Battery Breakthrough May Trigger Off-Grid Revolution by 2011

There are certainly benefits to owning a grid-tied PV system. Selling peak solar electricity back to the grid during the day can offset much of the off-peak energy required by solar homes. It becomes even more lucrative if we can get our policymakers behind feed-in tariffs. But an alleged “battery breakthrough” could eliminate any need for grid power and really boost the distributed generation side of the solar industry. This potential breakthrough is called the Ceramatec battery. It was developed in Salt Lake City, Utah by Ceramatec, a division of advanced ceramics manufacturer CoorsTek. This battery promises to change our whole system of electricity consumption, transforming our homes from grid-tied power consumers to individual power producers. How? It’s small and safe enough to sit in your garage or basement, and according to Ceramatec, very affordable to boot. ceramatec-battery.jpgPhoto Credit: Impact Lab According to its developers, the battery will store 20 to 40 kilowatt-hours of electricity and, recharging daily, last for more than 10 years. Furthermore, such a battery would be about the size of a refrigerator and cost around $2,000. According to a Solar Today blog, an equivalent lead-acid battery would cost roughly $10,000 and last only four years. The battery is a sodium-sulfur (NaS) battery, which is not in itself anything new. But the Ceramatec battery represents an amazing upgrade on old technology. Older NaS batteries, which are extremely energy-dense, required molten sodium and operated at about 200 degrees Celsius. This new version eliminates the need for molten anything. It’s solid state, meaning that it uses solid sodium metal mated with a sulfur component by way of a thin, ceramic membrane. These two metals exchange ions, creating a current which operates at about 95 degrees Celsius. While a refrigerator-sized battery may not seem like that much of a breakthrough, it’s truly amazing. A big hurdle for independent, off-grid residential solar systems has been battery technology. The same goes for electric automobiles. Such a battery breakthrough at this time in history would be so monumental as to change the way we see energy production and consumption. To illustrate this battery’s potential usefulness, one need only look at the average household electricity consumption. According to some numbers from the Energy Information Administration (EIA), the average home in 2007 (most recent EIA stats) used 936 kilowatt-hours per month, which translates into just over 31 kWh per day. A battery that could store even 20 kilowatt-hours (the low end of Ceramatec’s estimate) would have a huge effect. That’s because the battery-stored electricity wouldn’t be needed during the day as the solar system would be working at peak effect, with excess going to the battery. At night, when electrical demand is at its lowest, the battery could take over and supply what power is needed. How this all plays out will be fascinating, though it’s still uncertain. But CoorsTek and its subsidiary say they’ve got the battery worked out, and with 21 manufacturing facilities worldwide plus the capacity to scale up production fast, it could work out for the rest of us rather soon. The current goal is to have commercialization of the battery complete in 2011. It evokes a pretty picture of the solar home of the future: Your conventional (backup) water heater next to a solar hot water storage tank next to what looks like a refrigerator but is in fact the personal power station of the future. Amen, kudos, and best wishes to the manufacturers of Ceramatec. May all their predictions and wishes come true…a wish that could deliver a major power shift around the world and renewable energy independence to us all. Via The Daily Herald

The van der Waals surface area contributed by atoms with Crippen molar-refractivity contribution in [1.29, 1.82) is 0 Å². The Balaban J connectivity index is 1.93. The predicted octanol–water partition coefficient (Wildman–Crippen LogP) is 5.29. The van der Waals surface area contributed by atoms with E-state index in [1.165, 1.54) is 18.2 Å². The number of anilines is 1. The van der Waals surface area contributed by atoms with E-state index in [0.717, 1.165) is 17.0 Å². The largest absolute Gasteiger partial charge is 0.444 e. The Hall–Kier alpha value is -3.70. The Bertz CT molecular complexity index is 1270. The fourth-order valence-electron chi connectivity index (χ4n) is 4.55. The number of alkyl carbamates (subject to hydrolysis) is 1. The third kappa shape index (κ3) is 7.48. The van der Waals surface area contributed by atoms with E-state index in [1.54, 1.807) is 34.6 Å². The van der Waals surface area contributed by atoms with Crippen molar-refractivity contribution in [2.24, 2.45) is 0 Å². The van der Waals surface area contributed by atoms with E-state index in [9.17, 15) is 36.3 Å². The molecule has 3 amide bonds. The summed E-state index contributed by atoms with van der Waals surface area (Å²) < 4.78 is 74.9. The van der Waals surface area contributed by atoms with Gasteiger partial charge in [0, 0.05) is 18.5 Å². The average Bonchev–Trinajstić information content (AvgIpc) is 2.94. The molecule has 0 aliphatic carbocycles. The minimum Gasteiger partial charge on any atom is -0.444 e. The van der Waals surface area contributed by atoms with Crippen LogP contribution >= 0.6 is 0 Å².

Posted on August 19 in Solar Products by .

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